Ariel, a childhood cancer survivor who stayed at the Ronald McDonald House in Seattle, recently delivered a healthy baby at the Alaskan Native Medical Center (ANMC). Her proud parents had heard on the news that the new House was going to open at ANMC – and asked the attending nurse about it.
“She just pointed out the window and it was right there,” laughs Paul, Ariel’s father. Sometimes, life has a funny way of coming full circle.
In 1997, Ariel’s journey with cancer began with some flu-like symptoms. “It was a mother’s instinct,” recounts Josie. “I just knew something wasn’t right, even though we had taken my daughter Ariel to the Emergency Room earlier. She had some bruises, a cough, cold kind of thing, but it just felt different.”
When Ariel was just 3 and a half years old, Josie brought her back to the ER to get some shocking news – her daughter had cancer and needed to be flown to Seattle Children’s Hospital right away. Josie called her husband Paul, to let him know that they would be leaving their home in Alaska as soon as possible to take a medevac flight to Seattle. Paul was working up in Seward, about a 3 hour drive away, but knew he had to be there for his daughter. “I just told Josie, ‘I’m on my way,'” remembers Paul. He rushed to be by her side, making the drive in just 2 hours.
“We took an ambulance from the hospital to Anchorage International to board a Medevac flight to Seattle. The aircraft and crew were waiting, we got on and departed right away. The airport in Alaska closed all outbound and inbound flights so we could board and take off quickly. 3 hours later, we landed on Boeing Field and took an ambulance to Seattle Children’s,” says Paul.
Hardly any time later, Josie had found a room at the Ronald McDonald House. “I didn’t even know what the Ronald McDonald House was before coming here,” she says. “But the House is such a place of warmth and welcome – the caring of the staff was incredible. Coming from Alaska, and then going through a life changing event…Having a place to stay made all the difference.”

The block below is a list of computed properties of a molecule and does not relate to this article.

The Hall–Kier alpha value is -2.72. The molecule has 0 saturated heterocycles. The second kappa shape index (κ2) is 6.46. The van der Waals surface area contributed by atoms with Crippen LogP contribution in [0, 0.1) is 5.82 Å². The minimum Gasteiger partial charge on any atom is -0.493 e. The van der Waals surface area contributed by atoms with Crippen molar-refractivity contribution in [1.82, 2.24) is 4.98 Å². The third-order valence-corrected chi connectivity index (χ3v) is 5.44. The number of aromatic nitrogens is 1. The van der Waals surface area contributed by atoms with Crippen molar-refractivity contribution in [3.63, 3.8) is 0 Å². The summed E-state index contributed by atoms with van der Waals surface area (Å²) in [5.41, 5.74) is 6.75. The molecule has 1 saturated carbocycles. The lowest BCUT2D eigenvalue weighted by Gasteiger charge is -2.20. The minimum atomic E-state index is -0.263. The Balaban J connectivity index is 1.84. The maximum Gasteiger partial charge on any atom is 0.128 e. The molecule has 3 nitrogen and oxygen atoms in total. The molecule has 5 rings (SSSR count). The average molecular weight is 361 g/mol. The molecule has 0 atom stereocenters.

Both Paul and Josie remember the House as a place where strangers became family. “You’d just cook together and share stories, like ‘How’s your kid doing today?’ Or if you were having a bad day because counts were down, you knew you weren’t in it alone – you would be coming home to people who felt like family. It was an instant support network,” recalls Josie.
Since Josie and Paul know how important the House can be for families first hand, they are excited to volunteer at the new Ronald McDonald House at ANMC. “We can’t give back with money, but we want to give back with our time,” says Josie. “Sometimes all you need is someone who has been on that journey before telling you it will be okay.”
If you are interested in volunteering at our House in Alaska, check out our page that now lists some of the available opportunities.